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Forgotten Namesake: The Illinois Good Samaritan Act's Inexcusable Failure To Provide Immunity To Non-Medical Rescuers, 43 J. Marshall L. Rev. 1097 (2010), David Weldon 2010 John Marshall Law School

Forgotten Namesake: The Illinois Good Samaritan Act's Inexcusable Failure To Provide Immunity To Non-Medical Rescuers, 43 J. Marshall L. Rev. 1097 (2010), David Weldon

The John Marshall Law Review

No abstract provided.


Converging Queer And Feminist Legal Theories: Family Feuds And Family Ties, Elaine Craig 2010 Dalhousie University Schulich School of Law

Converging Queer And Feminist Legal Theories: Family Feuds And Family Ties, Elaine Craig

Articles & Book Chapters

The notion that queer theory and feminism are inevitably in tension with one another has been well developed both by queer and feminist theorists. Queer theorists have critiqued feminist theories for being anti-sex, overly moralistic, essentialist, and statist. Feminist theorists have rejected queer theory as being un-critically pro-sex and dangerously protective of the private sphere. Unfortunately these reductionist accounts of what constitutes a plethora of diverse, eclectic and overlapping theoretical approaches to issues of sex, gender, and sexuality, often fail to account for the circumstances where these methodological approaches converge on legal projects aimed at advancing the complex justice interests ...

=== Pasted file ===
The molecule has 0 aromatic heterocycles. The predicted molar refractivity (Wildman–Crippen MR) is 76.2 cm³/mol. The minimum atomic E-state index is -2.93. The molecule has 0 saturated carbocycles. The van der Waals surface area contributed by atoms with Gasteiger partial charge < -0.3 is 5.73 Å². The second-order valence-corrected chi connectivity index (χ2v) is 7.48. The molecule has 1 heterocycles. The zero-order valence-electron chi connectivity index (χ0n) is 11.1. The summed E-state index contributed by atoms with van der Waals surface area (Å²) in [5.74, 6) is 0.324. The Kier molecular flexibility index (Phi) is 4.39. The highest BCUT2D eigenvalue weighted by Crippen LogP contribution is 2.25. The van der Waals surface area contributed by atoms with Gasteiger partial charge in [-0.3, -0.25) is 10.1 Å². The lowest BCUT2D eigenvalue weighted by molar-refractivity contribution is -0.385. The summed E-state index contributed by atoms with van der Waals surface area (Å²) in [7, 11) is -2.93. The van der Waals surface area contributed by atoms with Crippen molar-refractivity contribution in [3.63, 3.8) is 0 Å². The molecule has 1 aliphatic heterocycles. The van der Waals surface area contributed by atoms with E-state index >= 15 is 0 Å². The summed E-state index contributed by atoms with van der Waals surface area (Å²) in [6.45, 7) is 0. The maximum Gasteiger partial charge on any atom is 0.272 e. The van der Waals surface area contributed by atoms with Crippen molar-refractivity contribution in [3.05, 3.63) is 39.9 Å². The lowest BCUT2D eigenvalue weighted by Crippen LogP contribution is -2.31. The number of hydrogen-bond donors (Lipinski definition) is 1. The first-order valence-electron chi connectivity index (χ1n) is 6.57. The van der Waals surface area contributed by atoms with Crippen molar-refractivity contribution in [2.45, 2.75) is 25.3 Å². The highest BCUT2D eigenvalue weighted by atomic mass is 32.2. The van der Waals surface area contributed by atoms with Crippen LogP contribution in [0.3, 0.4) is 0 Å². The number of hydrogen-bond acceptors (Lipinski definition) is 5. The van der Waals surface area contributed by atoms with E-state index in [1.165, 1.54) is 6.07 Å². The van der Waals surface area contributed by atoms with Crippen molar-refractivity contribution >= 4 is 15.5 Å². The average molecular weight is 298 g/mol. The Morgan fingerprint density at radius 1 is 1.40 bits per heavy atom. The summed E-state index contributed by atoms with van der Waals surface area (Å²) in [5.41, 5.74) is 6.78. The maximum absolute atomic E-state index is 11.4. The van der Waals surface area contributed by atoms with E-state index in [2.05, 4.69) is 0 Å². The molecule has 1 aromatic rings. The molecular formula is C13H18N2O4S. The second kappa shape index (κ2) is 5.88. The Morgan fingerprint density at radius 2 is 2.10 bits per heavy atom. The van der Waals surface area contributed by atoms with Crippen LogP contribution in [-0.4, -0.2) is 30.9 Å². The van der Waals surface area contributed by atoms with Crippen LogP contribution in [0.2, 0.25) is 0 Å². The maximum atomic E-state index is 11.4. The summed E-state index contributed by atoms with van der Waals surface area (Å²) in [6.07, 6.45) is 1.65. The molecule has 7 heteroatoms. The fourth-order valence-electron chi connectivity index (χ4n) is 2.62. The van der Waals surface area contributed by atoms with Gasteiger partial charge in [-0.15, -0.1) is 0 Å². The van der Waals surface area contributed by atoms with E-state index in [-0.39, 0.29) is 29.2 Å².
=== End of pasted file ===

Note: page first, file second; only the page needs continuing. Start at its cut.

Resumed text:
Equitable Balancing In The Age Of Statutes, Jared Goldstein 2010 Roger Williams University School of Law

Equitable Balancing In The Age Of Statutes, Jared Goldstein

Law Faculty Scholarship

No abstract provided.


The Invention Of Common Law Play Right, Jessica D. Litman 2010 University of Michigan Law School

The Invention Of Common Law Play Right, Jessica D. Litman

Articles